A prankster who made repeated hoax distress calls to the US Coast Guard over the course of 2014 probably thought they were untouchable. They left no fingerprints or DNA evidence behind, and made sure their calls were too brief to allow investigators to triangulate their location.

Unfortunately for this hoaxer, however, voice analysis powered by AI is now so advanced that it can reveal far more about you than a mere fingerprint. By using powerful technology to analyse recorded speech, scientists today can make confident predictions about everything from the speaker’s physical characteristics - their height, weight, facial structure and age, for example - to their socioeconomic background, level of income and even the state of their physical and mental health.

One of the leading scientists in this field is Rita Singh of Carnegie Mellon University’s Language Technologies Institute. When the US Coast Guard sent her recordings of the 2014 hoax calls, Singh had already been working in voice recognition for 20 years. “They said, ‘Tell us what you can’,” she told the Women in Tech Show podcast earlier this year. “That’s when I started looking beyond the signal. How much could I tell the Coast Guard about this person?”

Rita Singh is an expert in speech recognition

What your voice says about you

The techniques developed by Singh and her colleagues at Carnegie Mellon analyse and compare tiny differences, imperceptible to the human ear, in how individuals articulate speech. They then break recorded speech down into tiny snippets of audio, milliseconds in duration, and use AI techniques to comb through these snippets looking for unique identifiers.

Your voice can give away plenty of environmental information, too. For example, the technology can guess the size of the room in which someone is speaking, whether it has windows and even what its walls are made of. Even more impressively, perhaps, the AI can detect signatures left in the recording by fluctuations in the local electrical grid, and can then match these to specific databases to give a very good idea of the caller’s physical location and the exact time of day they picked up the phone.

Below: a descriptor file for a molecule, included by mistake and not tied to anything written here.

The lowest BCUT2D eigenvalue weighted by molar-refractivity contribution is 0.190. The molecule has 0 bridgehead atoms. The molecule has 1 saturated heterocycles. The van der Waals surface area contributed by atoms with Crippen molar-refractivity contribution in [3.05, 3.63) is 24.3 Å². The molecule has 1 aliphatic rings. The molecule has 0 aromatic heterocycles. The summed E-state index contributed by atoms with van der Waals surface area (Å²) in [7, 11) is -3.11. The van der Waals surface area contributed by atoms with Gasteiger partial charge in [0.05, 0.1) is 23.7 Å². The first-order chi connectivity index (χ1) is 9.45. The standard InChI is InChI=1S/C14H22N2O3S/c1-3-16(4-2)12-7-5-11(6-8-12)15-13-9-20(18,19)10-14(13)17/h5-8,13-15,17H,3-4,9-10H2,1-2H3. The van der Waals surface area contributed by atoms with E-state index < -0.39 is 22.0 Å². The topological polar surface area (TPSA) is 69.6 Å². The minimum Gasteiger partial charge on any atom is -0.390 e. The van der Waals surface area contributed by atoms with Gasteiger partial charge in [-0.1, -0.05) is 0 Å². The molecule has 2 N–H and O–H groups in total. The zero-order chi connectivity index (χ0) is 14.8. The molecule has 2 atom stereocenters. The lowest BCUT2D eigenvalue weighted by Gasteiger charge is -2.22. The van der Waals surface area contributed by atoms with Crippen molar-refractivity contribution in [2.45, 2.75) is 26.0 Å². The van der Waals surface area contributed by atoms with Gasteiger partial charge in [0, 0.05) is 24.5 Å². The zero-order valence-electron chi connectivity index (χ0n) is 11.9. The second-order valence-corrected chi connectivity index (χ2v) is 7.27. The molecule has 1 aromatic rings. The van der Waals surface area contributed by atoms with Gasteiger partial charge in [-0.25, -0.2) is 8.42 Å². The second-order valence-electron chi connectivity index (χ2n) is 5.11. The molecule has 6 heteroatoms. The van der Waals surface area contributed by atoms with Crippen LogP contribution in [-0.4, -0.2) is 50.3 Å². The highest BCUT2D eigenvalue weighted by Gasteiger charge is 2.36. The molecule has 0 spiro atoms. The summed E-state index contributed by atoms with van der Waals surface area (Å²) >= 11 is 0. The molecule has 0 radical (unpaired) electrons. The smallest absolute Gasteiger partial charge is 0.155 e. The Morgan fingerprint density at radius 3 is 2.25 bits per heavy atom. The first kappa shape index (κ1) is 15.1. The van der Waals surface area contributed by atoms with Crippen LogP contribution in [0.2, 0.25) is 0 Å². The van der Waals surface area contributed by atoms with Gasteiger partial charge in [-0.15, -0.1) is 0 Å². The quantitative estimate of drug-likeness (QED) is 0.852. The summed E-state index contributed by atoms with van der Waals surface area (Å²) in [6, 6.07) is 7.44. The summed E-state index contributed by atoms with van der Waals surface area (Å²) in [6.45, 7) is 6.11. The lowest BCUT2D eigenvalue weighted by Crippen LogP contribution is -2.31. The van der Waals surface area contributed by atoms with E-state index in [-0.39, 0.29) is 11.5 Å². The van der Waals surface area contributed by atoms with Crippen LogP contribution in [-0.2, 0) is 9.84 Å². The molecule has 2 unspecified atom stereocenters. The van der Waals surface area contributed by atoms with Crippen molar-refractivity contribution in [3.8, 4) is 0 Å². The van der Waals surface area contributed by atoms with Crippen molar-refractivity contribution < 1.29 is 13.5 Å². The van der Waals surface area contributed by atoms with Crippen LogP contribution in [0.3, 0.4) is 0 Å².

This all applies to a lot more than hoax calls, of course. Federal criminal cases from harassment to child abuse have been helped by this relatively recent technology. "Perpetrators in voice-based cases have been found, have confessed, and their confessions have largely corroborated our analyses," says Singh.

Portraits in 3D

And they're just getting started: Singh and her fellow researchers are developing new technologies that can provide the police with a 3D visual portrait of a suspect, based only on a voice recording. "Audio can us give a facial sketch of a speaker, as well as their height, weight, race, age and level of intoxication," she says.

But there's some way to go before voice-based profiling technology of this kind becomes viable in a court. Singh explains: "In terms of admissibility, there will be questions. We're kind of where we were with DNA in 1987, when the first DNA-based conviction took place in the United States."

This has all proved to be bad news for the Coast Guard’s unsuspecting hoaxer. Making prank calls to emergency services in the US is regarded as a federal crime, punishable by hefty fines and several years of jail time; and usually the calls themselves are the only evidence available. Singh was able to produce a profile that helped the Coast Guard to eliminate false leads and identify a suspect, who they hope to bring a prosecution soon.

Given the current exponential rate of technological advancement, it’s safe to say this technology will become much more widely used by law enforcement in the future. And for any potential hoax callers reading this: it’s probably best to stick to the old cut-out newsprint and glue method for now. Just don’t leave any fingerprints.